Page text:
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Councillors discuss the consequences of devolved services
THE possible options of accepting more responsibility, including taking on the cutting of grass verges, from the county council was discussed in Princes Risborough this week.
At the monthly meeting of Princes Risborough Town Council, Cllr Bill Bendyshe-Brown who is the town's county councillor, outlined the devolution proposals.
Buckinghamshire County Council has come under fire for the way it has handled its grass cutting service with overgrown verges angering residents.
The council has put forward a plan to devolve some of its maintenance services and give funding to town and parish councils, who would form a cluster to share services among themselves.
Cllr Bendyshe-Brown told the town councillors Risborough would get £15,000 from BCC for the devolved services for the year 2015/16, which would then go up to £17,500 before dropping to £12,500 by 2018/19.
He said: "We can either take on the devolved budget which gives us all the opportunities that are in our hands and what we can undertake is in our hands.
"There is money that is set aside to help us with set up costs. For instance, for training our operatives and the like."
He said if the town council took this option and want to maintain the current standards the council currently sets for its parks, then they would probably have to raise the precept.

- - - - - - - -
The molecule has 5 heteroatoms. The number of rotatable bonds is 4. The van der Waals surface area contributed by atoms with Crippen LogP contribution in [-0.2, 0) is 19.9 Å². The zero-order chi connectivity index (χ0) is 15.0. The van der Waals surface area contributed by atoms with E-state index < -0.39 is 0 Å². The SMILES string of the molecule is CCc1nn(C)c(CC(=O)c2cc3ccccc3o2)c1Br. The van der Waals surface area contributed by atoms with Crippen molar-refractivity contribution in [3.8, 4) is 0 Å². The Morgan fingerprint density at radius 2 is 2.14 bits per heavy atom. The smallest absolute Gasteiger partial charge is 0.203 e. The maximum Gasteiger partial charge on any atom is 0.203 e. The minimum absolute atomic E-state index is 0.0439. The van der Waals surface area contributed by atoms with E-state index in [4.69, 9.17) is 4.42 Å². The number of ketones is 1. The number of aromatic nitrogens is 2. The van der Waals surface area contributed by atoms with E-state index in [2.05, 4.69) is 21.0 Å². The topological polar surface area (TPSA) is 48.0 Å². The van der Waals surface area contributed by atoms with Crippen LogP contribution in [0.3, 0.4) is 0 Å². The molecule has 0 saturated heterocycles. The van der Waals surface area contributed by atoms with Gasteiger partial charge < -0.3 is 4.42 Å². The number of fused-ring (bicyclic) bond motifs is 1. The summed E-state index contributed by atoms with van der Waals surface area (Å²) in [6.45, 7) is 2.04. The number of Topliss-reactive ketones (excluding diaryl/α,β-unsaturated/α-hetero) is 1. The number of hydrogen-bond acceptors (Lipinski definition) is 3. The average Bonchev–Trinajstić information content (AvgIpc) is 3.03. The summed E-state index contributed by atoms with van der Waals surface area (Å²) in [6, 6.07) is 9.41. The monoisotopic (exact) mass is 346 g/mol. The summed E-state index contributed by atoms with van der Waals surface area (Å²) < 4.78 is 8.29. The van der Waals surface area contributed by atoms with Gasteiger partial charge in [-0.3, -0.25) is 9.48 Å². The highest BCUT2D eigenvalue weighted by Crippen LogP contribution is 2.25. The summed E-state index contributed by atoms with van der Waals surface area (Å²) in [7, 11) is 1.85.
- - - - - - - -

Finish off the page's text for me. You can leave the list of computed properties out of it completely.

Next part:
Cllr Bendyshe-Brown said the second option is not to take the devolved powers and the service will go down, and the town would lose its already devolved service budget.
The town's cluster would include Lacey Green and Longwick, and could include Bledlow, Great Hampden, Kimble, Ellesborough, Bradenham and possibly Hughenden.
He said the town council needs to move quickly as the devolved services would start in April next year.
Cllr Alan Turner said: "We need a full written proposal and time to digest it. I would suggest the best way forward would be a separate meeting."
He said if they had to raise the precept it would in effect, be double taxation and they need to consult the public.
He added: "The county council aren't reducing their portion of the council tax. They just put it up. We are getting less for more."
Cllr Gary Hall said: "The town is a mess. All services are going to hell in a handcart.
"This is the opportunity now to turn things around. Maybe it would take a public meeting.
"We have got to have some interaction with the public."
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